American Fisheries Society
National Wildlife Federation
U.S. Environmental Protection Agency
U.S. Fish and Wildlife Service
National Fish and Wildlife Foundation
Headquartered in Houston, TX, ConocoPhillips is the third largest integrated energy company and the largest refiner in the United States. The company pledges that wherever they operate, they will conduct its business with respect and care for both the local and global environment. The company strives to protect the safety of the environment they work in and to eliminate all incidents of environmental harm from its activities.
For news and information on their products and services, check out their website at www.conocophillips.com.
Founded in 1971, the North American Association for Environmental Education is a network of professionals, students, and volunteers working in the fields of environmental education throughout North America and in over 55 countries around the world to promote a healthy, sustainable environment through education. For NAAEE, the goal of environmental education is not only teaching, but preparing "people to think together about the difficult decisions they have to make concerning environmental stewardship, and to work together to improve and try to solve, environmental problems." The association promotes not only a coherent, cooperative, nonconfrontational, scientifically-balanced approach to the full integration of environmental education, but also the integration of this approach into all aspects of curriculum.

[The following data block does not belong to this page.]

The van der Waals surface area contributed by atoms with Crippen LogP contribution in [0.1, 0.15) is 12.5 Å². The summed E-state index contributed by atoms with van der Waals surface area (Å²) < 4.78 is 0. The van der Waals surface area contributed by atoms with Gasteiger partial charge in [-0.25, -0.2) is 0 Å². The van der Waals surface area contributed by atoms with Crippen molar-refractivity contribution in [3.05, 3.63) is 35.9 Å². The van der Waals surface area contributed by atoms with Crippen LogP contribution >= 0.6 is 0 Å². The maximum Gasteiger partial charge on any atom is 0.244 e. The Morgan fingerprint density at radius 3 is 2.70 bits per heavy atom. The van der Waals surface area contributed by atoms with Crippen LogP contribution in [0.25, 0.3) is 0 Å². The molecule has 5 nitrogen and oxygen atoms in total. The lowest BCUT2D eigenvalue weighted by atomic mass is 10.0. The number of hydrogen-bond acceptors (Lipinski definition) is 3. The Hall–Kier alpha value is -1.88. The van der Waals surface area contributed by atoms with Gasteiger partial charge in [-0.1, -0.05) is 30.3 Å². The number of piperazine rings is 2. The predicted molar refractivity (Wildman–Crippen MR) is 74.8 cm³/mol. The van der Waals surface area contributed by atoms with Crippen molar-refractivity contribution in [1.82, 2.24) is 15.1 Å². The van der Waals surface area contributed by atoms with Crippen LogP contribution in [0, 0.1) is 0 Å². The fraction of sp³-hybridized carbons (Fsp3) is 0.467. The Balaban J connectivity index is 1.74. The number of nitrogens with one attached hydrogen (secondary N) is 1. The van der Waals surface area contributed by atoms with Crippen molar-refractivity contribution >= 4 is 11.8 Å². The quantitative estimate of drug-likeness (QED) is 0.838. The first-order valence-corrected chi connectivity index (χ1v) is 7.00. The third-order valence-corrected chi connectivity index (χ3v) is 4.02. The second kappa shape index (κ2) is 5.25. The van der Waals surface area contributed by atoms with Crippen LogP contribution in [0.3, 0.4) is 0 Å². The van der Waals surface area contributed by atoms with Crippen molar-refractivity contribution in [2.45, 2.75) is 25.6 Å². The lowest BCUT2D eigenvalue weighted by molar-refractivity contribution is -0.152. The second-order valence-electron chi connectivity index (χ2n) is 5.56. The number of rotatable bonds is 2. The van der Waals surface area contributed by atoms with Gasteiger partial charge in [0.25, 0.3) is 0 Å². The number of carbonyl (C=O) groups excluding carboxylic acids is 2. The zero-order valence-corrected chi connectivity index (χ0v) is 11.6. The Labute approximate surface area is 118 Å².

For more information about NAAEE, please visit their website, www.naaee.org.
National Wildlife Federation
The National Wildlife Federation (NWF) is a non-profit organization whose mission is to educate, inspire, and assist individuals and organizations of diverse cultures to conserve wildlife and other natural resources and to protect the Earth's environment in order to achieve a peaceful, equitable, and sustainable future.
Through a joint partnership, the Council for Environmental Education and the NWF produced the Science and Civics: Sustaining Wildlife Guide. Reaching out to the nation's teens as up-and-coming stewards, the guide involves students in grades 9-12 in an environmental action projects that will benefit their local wildlife community. For more information about Science and Civics: Sustaining Wildlife, check out our Service Learning link at the top of the page.